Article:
Not sure what cavitation and viscosity have to do with your lab equipment? Time for a refresher on your terminology?
See our list of common terms used for electrical, pressure, electrochemistry, and lab instruments and processes.
Absolute pressure (psia): The total force per unit area exerted by a fluid. It is the sum of atmospheric and gauge pressures.
Buffer: In chemistry terms, a solution that maintains a set pH value regardless of added acids or bases; often used for calibration.
Cavitation: Process in which small bubbles are formed and implode violently. This results in aggressive cleaning action in ultrasonic cleaners.
Convection: Transmission of energy or mass in a medium by movement of the medium itself.
Density: The mass of a given substance per unit volume, often expressed as pounds/ft3 or grams/cm3.
Direct current (DC): A current with a constant polarity.
Explosion-proof (XPRF) motor: A totally enclosed motor that will withstand an explosion of a specific vapor or gas within its housing, or will prevent sparks or flashes generated within its housing from igniting surrounding vapor or gas.
Gauge pressure (psig): A measure of the force per area exerted by a fluid using atmospheric pressure as a zero reference.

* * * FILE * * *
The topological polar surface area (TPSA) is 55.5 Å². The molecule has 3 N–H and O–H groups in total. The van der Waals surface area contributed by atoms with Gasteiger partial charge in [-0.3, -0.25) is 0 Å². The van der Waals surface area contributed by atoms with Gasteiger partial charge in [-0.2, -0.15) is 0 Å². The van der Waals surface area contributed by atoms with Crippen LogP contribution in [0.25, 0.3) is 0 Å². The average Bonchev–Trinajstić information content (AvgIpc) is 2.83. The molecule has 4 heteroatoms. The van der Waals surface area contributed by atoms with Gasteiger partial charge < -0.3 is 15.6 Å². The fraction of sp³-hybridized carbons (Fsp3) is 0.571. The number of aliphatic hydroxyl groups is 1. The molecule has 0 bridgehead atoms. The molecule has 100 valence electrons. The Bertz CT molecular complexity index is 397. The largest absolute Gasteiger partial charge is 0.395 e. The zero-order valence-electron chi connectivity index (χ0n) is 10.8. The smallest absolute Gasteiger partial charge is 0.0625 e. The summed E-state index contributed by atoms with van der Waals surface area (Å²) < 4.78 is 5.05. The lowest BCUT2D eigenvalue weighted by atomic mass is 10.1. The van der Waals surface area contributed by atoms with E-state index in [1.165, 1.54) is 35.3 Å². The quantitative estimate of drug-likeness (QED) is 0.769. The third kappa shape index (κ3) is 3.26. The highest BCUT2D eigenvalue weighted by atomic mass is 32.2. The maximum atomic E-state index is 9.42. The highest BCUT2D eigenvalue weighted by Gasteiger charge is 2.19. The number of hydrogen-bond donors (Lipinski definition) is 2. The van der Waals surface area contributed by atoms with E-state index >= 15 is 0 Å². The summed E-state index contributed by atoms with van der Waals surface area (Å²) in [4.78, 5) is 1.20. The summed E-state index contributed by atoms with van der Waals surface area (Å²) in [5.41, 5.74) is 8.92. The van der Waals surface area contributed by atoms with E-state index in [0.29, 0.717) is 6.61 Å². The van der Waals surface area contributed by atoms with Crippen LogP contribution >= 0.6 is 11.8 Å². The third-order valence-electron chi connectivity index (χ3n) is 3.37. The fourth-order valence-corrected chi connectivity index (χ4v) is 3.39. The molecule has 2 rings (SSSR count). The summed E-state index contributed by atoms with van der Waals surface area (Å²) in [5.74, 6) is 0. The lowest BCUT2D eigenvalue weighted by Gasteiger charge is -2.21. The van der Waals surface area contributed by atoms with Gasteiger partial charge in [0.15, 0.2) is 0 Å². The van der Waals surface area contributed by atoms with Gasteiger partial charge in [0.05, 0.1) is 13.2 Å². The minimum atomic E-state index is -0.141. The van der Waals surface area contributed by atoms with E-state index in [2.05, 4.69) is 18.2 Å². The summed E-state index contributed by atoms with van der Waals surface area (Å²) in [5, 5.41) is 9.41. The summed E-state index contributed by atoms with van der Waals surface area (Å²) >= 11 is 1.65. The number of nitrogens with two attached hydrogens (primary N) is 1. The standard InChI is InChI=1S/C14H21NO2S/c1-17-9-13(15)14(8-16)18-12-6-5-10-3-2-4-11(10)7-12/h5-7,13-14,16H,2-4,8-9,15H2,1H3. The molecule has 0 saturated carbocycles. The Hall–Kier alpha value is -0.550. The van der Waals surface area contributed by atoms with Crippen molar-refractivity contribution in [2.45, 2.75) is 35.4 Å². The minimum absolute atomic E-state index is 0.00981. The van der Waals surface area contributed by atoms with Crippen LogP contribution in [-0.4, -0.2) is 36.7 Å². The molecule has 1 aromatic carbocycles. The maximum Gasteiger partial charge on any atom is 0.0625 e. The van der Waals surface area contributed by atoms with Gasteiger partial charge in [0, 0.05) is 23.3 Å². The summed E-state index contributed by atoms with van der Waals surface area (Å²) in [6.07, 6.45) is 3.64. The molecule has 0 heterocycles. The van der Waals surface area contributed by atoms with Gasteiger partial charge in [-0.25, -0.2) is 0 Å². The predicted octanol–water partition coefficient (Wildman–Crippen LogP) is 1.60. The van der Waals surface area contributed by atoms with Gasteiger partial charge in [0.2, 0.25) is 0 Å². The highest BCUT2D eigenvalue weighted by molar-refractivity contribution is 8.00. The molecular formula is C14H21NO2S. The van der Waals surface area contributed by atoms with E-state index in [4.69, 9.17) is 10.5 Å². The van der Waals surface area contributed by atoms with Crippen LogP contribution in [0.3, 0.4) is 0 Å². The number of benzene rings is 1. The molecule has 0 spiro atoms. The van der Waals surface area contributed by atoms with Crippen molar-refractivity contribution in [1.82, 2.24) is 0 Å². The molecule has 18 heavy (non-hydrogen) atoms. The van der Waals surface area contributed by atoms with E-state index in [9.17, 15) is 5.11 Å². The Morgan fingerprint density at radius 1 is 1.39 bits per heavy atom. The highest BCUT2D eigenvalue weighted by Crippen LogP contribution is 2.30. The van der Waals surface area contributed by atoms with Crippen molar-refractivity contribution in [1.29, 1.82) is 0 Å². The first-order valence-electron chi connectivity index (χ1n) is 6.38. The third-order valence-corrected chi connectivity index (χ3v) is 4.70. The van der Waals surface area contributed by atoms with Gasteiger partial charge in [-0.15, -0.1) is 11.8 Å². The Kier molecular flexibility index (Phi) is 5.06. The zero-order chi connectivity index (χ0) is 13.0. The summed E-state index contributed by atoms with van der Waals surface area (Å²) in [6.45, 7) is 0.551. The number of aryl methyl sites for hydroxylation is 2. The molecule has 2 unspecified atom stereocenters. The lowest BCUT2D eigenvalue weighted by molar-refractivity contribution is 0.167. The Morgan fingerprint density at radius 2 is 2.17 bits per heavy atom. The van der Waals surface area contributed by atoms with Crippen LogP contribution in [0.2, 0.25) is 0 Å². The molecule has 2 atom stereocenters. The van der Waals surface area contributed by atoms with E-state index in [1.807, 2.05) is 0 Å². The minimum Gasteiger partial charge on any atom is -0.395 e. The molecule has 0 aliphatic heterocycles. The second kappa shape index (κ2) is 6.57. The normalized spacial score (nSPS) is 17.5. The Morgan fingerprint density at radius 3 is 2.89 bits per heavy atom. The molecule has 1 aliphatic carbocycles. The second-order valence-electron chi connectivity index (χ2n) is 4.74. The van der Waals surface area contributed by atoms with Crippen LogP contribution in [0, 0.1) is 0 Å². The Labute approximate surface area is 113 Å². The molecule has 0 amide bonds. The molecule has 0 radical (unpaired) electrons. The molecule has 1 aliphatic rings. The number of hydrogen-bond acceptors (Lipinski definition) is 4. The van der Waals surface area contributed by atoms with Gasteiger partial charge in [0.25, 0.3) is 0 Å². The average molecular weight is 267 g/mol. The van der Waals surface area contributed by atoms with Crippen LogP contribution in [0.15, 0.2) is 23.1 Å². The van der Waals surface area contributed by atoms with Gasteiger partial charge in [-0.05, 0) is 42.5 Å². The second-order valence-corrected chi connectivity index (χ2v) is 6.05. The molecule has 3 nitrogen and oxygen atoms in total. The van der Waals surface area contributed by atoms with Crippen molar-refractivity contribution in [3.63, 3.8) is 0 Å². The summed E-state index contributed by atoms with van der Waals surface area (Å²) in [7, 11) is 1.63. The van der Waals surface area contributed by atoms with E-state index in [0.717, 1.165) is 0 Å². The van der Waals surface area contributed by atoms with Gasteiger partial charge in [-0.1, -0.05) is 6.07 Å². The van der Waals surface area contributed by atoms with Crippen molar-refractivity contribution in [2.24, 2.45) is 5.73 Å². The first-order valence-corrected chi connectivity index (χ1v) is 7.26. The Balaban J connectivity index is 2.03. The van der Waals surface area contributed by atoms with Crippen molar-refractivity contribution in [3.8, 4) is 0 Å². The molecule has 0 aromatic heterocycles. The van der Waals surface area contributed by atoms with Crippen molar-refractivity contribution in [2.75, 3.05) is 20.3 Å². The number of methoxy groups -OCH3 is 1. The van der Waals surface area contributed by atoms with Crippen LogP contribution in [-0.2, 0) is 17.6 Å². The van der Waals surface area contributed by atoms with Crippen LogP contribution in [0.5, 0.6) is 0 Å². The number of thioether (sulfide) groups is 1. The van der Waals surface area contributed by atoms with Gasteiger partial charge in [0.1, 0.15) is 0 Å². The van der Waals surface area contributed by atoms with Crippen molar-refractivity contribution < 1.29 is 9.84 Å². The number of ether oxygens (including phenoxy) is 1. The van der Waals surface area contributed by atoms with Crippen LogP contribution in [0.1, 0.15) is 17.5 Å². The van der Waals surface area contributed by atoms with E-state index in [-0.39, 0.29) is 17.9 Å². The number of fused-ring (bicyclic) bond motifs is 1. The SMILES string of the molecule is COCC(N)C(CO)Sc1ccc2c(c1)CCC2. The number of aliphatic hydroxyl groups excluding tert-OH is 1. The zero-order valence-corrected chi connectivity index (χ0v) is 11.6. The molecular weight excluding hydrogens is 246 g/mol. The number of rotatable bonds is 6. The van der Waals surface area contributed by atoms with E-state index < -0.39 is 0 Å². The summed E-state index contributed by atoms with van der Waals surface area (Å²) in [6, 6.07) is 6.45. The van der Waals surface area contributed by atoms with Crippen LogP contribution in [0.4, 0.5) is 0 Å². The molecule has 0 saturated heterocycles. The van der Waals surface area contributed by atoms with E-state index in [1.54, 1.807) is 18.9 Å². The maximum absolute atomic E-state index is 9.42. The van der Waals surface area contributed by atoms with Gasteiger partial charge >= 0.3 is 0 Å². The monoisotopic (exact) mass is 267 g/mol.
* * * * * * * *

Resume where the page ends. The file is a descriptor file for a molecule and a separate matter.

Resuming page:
Impedance: The opposition in an electric circuit to the flow of an alternating current. It consists of ohmic resistance, inductive reactance, and capacitive reactance.
LIMS (Laboratory Information Management System): A system that manages operations of a testing laboratory
Open drip-proof (ODP) motor: An open motor with ventilator openings that will prevent liquids and solids, dropped from an angle of 0° to 15° from vertical, from interfering with its operation.
Proportional control: Control in which the amount of corrective action is proportional to the amount of error.
Range: The limits within which a device or circuit operates or the distance over which a transmitter operates reliably.
Serial transmission: Sending one bit at a time on a single transmission line.
Temperature compensation: Correction for the influence of temperature on a measurement.
Transducer: Any device which generates an electrical signal from real world physical measurements.
Transmitter: A device which translates the low-level output of a sensor or transducer to a higher level signal suitable for transmission to a site where it can be further processed.
Three-phase motor: A relatively inexpensive, self-starting motor (no starting winding or capacitor); can start heavy loads. The motor requires a three-phase AC power supply.
Viscosity: The resistance of a fluid to flow when subjected to shear stress.
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